Thursday, January 08, 2004

Rich Doesn't Equal Happy?

That's nothing new, but what are the side effects of a richer society? According to a report from the Worldwatch Institute,
...more than 25% of the world's people now enjoy the style which used to belong to the rich.

But it says rising obesity and debt, and increasing pressures on time, are reducing many people's quality of life.

In its annual report, Worldwatch says consumers' demands are devouring the natural world unsustainably, leaving the poor less able to meet their needs.
So, more people are wealthier, but unhappier. Buying, buying, and more buying is not only making the consumers unhappy, but other's unhappy too. The rest of the world suffers along with the consumers. So is the whole world just a big unhappy heap?

I don't think this is true. I remember a police officer telling me about how he could take me to kids whose parents were on drugs and neglecting them, kids who had "bigger" problems that I had. He made it sound like they actually had a real reason to be upset and that I should just be thankful for everything I have and not worry. The officer didn't know that I had listened to kids, like the ones he knew, at Alateen. They didn't have a "woe is me" approach to life, and seemed generally happy. The people who have less in the world may be some of the happiest around.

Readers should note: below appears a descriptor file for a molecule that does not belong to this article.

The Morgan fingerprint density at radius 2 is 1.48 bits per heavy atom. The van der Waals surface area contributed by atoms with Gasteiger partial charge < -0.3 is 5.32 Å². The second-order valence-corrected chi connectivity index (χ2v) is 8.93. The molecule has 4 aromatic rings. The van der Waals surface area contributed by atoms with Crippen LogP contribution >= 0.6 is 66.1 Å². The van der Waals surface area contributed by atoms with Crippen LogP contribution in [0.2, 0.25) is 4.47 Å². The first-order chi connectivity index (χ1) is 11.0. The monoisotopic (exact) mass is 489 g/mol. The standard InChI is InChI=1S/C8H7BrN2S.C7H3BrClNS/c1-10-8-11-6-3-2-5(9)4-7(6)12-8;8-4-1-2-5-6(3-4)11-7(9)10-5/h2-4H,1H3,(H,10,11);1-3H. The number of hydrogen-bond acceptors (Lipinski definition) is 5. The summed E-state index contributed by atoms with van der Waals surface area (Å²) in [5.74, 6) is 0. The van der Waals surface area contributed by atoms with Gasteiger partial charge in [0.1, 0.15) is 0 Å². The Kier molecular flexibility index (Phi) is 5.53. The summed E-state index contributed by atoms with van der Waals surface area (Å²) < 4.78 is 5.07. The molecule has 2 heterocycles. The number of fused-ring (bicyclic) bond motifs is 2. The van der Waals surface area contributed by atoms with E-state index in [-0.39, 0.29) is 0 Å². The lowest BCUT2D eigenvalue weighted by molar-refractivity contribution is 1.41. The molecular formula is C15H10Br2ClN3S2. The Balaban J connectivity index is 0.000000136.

The report says consumption is not in itself bad. But it says: "Higher levels of obesity and personal debt, chronic time shortages, and a degraded environment are all signs that excessive consumption is diminishing the quality of life for many people.

"The challenge now is to mobilise governments, businesses and citizens to shift their focus away from the unrestrained accumulation of goods, and toward finding ways to ensure a better life for all."

That's a nice solution, where do we start?